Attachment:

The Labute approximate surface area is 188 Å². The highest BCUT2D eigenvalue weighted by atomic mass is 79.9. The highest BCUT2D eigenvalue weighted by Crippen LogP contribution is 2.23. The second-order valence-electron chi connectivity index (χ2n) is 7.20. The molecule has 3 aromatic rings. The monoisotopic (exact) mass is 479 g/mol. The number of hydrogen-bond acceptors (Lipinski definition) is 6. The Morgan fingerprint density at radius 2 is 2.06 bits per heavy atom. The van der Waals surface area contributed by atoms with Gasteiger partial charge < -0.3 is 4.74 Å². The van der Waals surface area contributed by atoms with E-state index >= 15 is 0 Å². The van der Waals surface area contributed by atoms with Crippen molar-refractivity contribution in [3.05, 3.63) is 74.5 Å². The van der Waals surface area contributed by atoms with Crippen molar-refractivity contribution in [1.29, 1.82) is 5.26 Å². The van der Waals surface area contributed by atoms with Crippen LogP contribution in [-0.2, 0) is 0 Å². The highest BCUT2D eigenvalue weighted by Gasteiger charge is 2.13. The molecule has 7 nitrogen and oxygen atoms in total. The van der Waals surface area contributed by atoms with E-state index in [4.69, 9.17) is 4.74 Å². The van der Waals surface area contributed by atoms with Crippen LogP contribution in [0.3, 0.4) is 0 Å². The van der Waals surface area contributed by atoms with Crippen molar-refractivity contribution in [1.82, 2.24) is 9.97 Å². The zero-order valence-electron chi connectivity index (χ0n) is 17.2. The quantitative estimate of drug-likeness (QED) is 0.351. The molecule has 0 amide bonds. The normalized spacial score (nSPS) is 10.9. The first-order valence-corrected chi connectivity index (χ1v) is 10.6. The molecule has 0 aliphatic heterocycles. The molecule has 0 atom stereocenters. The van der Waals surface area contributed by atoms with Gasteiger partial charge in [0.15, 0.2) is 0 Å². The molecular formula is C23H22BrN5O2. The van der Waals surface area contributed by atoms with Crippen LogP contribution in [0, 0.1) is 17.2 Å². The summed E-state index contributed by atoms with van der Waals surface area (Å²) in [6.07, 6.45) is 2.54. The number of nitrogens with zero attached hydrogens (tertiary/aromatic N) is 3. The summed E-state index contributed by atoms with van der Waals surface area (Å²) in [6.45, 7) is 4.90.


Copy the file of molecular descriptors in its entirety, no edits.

The Labute approximate surface area is 188 Å². The highest BCUT2D eigenvalue weighted by atomic mass is 79.9. The highest BCUT2D eigenvalue weighted by Crippen LogP contribution is 2.23. The second-order valence-electron chi connectivity index (χ2n) is 7.20. The molecule has 3 aromatic rings. The monoisotopic (exact) mass is 479 g/mol. The number of hydrogen-bond acceptors (Lipinski definition) is 6. The Morgan fingerprint density at radius 2 is 2.06 bits per heavy atom. The van der Waals surface area contributed by atoms with Gasteiger partial charge < -0.3 is 4.74 Å². The van der Waals surface area contributed by atoms with E-state index >= 15 is 0 Å². The van der Waals surface area contributed by atoms with Crippen molar-refractivity contribution in [3.05, 3.63) is 74.5 Å². The van der Waals surface area contributed by atoms with Crippen molar-refractivity contribution in [1.29, 1.82) is 5.26 Å². The van der Waals surface area contributed by atoms with Crippen LogP contribution in [-0.2, 0) is 0 Å². The highest BCUT2D eigenvalue weighted by Gasteiger charge is 2.13. The molecule has 7 nitrogen and oxygen atoms in total. The van der Waals surface area contributed by atoms with E-state index in [4.69, 9.17) is 4.74 Å². The van der Waals surface area contributed by atoms with Crippen LogP contribution in [0.3, 0.4) is 0 Å². The van der Waals surface area contributed by atoms with Crippen molar-refractivity contribution in [1.82, 2.24) is 9.97 Å². The zero-order valence-electron chi connectivity index (χ0n) is 17.2. The quantitative estimate of drug-likeness (QED) is 0.351. The molecule has 0 amide bonds. The normalized spacial score (nSPS) is 10.9. The first-order valence-corrected chi connectivity index (χ1v) is 10.6. The molecule has 0 aliphatic heterocycles. The molecule has 0 atom stereocenters. The van der Waals surface area contributed by atoms with Gasteiger partial charge in [0.15, 0.2) is 0 Å². The molecular formula is C23H22BrN5O2. The van der Waals surface area contributed by atoms with Crippen LogP contribution in [0, 0.1) is 17.2 Å². The summed E-state index contributed by atoms with van der Waals surface area (Å²) in [6.07, 6.45) is 2.54. The number of nitrogens with zero attached hydrogens (tertiary/aromatic N) is 3. The summed E-state index contributed by atoms with van der Waals surface area (Å²) in [6.45, 7) is 4.90.